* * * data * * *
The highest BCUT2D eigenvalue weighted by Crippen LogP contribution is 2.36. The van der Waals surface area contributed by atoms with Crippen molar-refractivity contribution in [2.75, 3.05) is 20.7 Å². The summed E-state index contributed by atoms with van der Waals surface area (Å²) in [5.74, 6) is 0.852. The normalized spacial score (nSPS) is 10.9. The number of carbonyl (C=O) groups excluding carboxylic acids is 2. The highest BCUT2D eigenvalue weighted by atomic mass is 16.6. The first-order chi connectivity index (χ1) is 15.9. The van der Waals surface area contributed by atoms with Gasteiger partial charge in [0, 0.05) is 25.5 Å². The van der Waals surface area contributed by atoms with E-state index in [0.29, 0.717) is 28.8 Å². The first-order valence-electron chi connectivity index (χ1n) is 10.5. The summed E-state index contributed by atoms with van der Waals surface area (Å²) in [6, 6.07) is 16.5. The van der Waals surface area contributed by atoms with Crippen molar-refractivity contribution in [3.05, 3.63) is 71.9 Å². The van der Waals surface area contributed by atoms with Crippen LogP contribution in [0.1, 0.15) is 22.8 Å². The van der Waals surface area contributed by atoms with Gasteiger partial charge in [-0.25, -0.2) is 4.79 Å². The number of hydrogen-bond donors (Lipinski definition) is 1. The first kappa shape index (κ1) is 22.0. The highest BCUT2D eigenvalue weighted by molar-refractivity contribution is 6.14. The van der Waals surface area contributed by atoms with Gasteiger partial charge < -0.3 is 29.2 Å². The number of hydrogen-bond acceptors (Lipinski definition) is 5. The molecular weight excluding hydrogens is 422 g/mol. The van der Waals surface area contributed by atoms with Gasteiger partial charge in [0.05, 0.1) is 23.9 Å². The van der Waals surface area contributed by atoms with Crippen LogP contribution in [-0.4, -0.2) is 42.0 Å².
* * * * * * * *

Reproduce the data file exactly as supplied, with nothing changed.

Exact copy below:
The highest BCUT2D eigenvalue weighted by Crippen LogP contribution is 2.36. The van der Waals surface area contributed by atoms with Crippen molar-refractivity contribution in [2.75, 3.05) is 20.7 Å². The summed E-state index contributed by atoms with van der Waals surface area (Å²) in [5.74, 6) is 0.852. The normalized spacial score (nSPS) is 10.9. The number of carbonyl (C=O) groups excluding carboxylic acids is 2. The highest BCUT2D eigenvalue weighted by atomic mass is 16.6. The first-order chi connectivity index (χ1) is 15.9. The van der Waals surface area contributed by atoms with Gasteiger partial charge in [0, 0.05) is 25.5 Å². The van der Waals surface area contributed by atoms with E-state index in [0.29, 0.717) is 28.8 Å². The first-order valence-electron chi connectivity index (χ1n) is 10.5. The summed E-state index contributed by atoms with van der Waals surface area (Å²) in [6, 6.07) is 16.5. The van der Waals surface area contributed by atoms with Crippen molar-refractivity contribution in [3.05, 3.63) is 71.9 Å². The van der Waals surface area contributed by atoms with Crippen LogP contribution in [0.1, 0.15) is 22.8 Å². The van der Waals surface area contributed by atoms with Gasteiger partial charge in [-0.25, -0.2) is 4.79 Å². The number of hydrogen-bond donors (Lipinski definition) is 1. The first kappa shape index (κ1) is 22.0. The highest BCUT2D eigenvalue weighted by molar-refractivity contribution is 6.14. The van der Waals surface area contributed by atoms with Gasteiger partial charge < -0.3 is 29.2 Å². The number of hydrogen-bond acceptors (Lipinski definition) is 5. The molecular weight excluding hydrogens is 422 g/mol. The van der Waals surface area contributed by atoms with Gasteiger partial charge in [0.05, 0.1) is 23.9 Å². The van der Waals surface area contributed by atoms with Crippen LogP contribution in [-0.4, -0.2) is 42.0 Å².